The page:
I will generally just use a common wood blade in the jig saw. It does beat them up pretty good, but you usually don’t have a lot of jig sawing to do. I have had bad results with the Hitachi fiber cement circular saw blades in the past, so I would worry about the jig saw blades.

    #634826

    Doobie
    Pro
    Ajax, ON

    I used those Hitachi jig saw blades quite a bit and they worked fine. If I didn’t have those handy, I just used a diamond grit blade. If you want those blades to last, just use them for their intended purpose. Don’t use them in place of the other tools at your disposal, like your shear.

    Thanks for chiming in Mark. My thoughts right now envisioning production doing this for the first time is that I probably won’t even go thru one blade for the odd times I’ll need them for this initial project. But I do know I will need them nonetheless for notches and whatnot.

    The Bullet Tools shearer will handle the vast majority of cutting. I just attached my Malco shearer head I bought last year to one of my beastier Bosch drills for the first time yesterday and did some cross cut tests. While I’m glad I didn’t buy this for its ability to do clean cuts with lots seeing lots of chipped edge I immediately noticed, it is not idea for accurate straight cuts either. I see that Malco drill attachment being used for rough length crooscuts cuts only to be followed with my Bullet Tools shearer for the final clean cut. It will have a role in a game plan I’m devising, but frankly I coulda done without it likely. Generates way more granular dust debris than I anticipated also.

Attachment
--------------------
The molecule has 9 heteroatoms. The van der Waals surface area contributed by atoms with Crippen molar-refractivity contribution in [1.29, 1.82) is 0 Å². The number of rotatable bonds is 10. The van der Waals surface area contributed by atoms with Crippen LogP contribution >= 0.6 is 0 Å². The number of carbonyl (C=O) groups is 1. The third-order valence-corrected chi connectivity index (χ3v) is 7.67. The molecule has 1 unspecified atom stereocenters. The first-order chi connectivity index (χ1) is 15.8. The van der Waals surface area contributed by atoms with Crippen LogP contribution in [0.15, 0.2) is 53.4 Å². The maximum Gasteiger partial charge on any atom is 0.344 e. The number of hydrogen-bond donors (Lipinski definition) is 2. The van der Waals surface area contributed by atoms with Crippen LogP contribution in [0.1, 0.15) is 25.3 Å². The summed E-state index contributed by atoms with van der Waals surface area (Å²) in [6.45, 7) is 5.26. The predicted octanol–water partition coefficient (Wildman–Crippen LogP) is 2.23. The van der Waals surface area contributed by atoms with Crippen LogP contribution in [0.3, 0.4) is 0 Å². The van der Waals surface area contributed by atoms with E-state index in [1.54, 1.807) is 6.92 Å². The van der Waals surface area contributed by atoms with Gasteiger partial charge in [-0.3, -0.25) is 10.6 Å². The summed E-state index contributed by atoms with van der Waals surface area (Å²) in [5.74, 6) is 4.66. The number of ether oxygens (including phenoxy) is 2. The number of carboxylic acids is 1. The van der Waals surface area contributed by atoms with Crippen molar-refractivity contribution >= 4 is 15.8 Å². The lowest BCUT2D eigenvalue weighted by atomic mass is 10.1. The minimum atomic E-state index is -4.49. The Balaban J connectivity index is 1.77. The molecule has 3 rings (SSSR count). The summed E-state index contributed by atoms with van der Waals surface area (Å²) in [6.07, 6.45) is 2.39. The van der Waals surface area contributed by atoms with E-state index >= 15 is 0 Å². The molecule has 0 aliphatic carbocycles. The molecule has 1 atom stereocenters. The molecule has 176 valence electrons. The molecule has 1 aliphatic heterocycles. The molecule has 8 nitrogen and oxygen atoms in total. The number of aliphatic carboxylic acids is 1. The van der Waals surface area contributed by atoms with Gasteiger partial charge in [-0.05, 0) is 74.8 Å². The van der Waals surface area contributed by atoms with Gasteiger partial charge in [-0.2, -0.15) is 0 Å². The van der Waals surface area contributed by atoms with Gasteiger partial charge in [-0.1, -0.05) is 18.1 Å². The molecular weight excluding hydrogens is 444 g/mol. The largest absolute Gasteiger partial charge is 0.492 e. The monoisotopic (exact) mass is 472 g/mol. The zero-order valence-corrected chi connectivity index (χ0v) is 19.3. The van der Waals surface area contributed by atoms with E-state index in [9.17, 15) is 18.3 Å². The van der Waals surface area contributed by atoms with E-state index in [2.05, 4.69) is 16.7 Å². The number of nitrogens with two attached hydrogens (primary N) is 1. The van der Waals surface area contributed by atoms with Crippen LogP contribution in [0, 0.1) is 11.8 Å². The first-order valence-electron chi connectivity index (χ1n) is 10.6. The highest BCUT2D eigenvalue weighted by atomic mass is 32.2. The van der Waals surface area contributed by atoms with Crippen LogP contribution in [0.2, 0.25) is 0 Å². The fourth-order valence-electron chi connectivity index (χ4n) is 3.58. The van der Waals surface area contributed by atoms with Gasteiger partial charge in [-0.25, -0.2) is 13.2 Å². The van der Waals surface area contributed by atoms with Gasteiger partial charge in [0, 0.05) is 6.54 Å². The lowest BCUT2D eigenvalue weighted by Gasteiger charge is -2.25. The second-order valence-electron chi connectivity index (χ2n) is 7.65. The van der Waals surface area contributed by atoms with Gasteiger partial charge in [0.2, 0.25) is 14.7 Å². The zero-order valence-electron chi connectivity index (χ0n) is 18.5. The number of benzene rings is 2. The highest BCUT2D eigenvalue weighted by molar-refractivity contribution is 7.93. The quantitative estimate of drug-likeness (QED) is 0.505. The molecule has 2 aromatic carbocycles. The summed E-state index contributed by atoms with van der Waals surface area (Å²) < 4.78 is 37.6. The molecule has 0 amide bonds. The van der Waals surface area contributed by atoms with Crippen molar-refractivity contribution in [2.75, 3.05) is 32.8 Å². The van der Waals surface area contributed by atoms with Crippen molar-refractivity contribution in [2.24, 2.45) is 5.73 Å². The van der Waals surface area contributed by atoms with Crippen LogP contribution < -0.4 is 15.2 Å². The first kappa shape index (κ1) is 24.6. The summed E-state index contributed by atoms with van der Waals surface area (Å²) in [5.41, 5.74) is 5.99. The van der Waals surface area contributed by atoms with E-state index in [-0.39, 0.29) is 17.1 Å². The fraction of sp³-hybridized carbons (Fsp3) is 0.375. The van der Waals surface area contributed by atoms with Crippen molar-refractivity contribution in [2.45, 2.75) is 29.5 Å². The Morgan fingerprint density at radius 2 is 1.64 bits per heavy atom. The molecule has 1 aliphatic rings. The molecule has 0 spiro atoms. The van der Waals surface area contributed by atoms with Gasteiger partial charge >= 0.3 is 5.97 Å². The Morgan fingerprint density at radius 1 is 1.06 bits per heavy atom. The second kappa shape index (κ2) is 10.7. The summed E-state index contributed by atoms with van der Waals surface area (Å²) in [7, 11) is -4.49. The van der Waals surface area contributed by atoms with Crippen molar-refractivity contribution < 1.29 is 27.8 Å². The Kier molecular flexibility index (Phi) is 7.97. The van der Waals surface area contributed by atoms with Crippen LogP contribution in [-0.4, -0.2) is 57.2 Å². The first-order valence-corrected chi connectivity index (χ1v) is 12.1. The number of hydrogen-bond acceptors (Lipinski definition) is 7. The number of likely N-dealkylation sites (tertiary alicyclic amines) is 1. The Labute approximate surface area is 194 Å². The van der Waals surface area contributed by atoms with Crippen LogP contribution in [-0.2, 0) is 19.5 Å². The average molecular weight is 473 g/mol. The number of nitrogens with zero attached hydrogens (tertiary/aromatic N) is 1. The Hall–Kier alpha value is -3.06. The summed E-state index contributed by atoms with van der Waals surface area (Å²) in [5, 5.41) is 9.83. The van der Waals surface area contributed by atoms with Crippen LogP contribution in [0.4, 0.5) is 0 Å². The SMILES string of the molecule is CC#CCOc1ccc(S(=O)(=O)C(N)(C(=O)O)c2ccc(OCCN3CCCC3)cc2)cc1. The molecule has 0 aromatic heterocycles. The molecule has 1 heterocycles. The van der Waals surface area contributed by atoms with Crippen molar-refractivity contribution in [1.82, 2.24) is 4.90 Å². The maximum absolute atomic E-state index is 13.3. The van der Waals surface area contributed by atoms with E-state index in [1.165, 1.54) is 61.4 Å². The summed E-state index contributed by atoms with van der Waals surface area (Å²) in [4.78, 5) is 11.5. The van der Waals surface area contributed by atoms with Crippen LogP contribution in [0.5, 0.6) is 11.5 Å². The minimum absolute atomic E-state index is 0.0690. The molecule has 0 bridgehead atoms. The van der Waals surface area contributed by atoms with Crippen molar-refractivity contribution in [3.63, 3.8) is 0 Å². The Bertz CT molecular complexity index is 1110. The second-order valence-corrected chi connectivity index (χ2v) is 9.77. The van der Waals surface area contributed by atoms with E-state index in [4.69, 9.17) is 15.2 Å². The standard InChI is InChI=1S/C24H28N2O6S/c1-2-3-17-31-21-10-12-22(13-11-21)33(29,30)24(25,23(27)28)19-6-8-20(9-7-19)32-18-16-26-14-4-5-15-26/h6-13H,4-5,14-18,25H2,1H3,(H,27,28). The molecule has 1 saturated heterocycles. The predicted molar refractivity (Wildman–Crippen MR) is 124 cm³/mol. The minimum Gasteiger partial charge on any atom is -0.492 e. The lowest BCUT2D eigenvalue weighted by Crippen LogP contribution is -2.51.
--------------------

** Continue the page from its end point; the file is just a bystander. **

For any long straight rips, I’ll be using my TS75 track saw with a CMT fiber cement blade I bought. Haven’t experimented with that yet, but I doubt there will be any surprises when I go to use it. Of course I will have dust extraction to my Festool CT36AC extractor in doing so.

    I’ve studied this whole fiber cement install like crazy for a long time and feel at this juncture I am well prepared. Probably better than some pros who have installed Hardie for a long time in fact. Execution is the next step. That’s where I’m sure I’ll encounter new adventures. Lol!

    Kevin.

    Support your local VIKING.

    #635040

    kurt@welkerhomes.com
    Pro
    Owatonna, MN - Minnesota

    I have never had an issue with the jigsaw blades, we had one job where we had to cut some arches out of the 1″ thick trim and to cut a wrap for an oval window. the blades sliced everything like butter.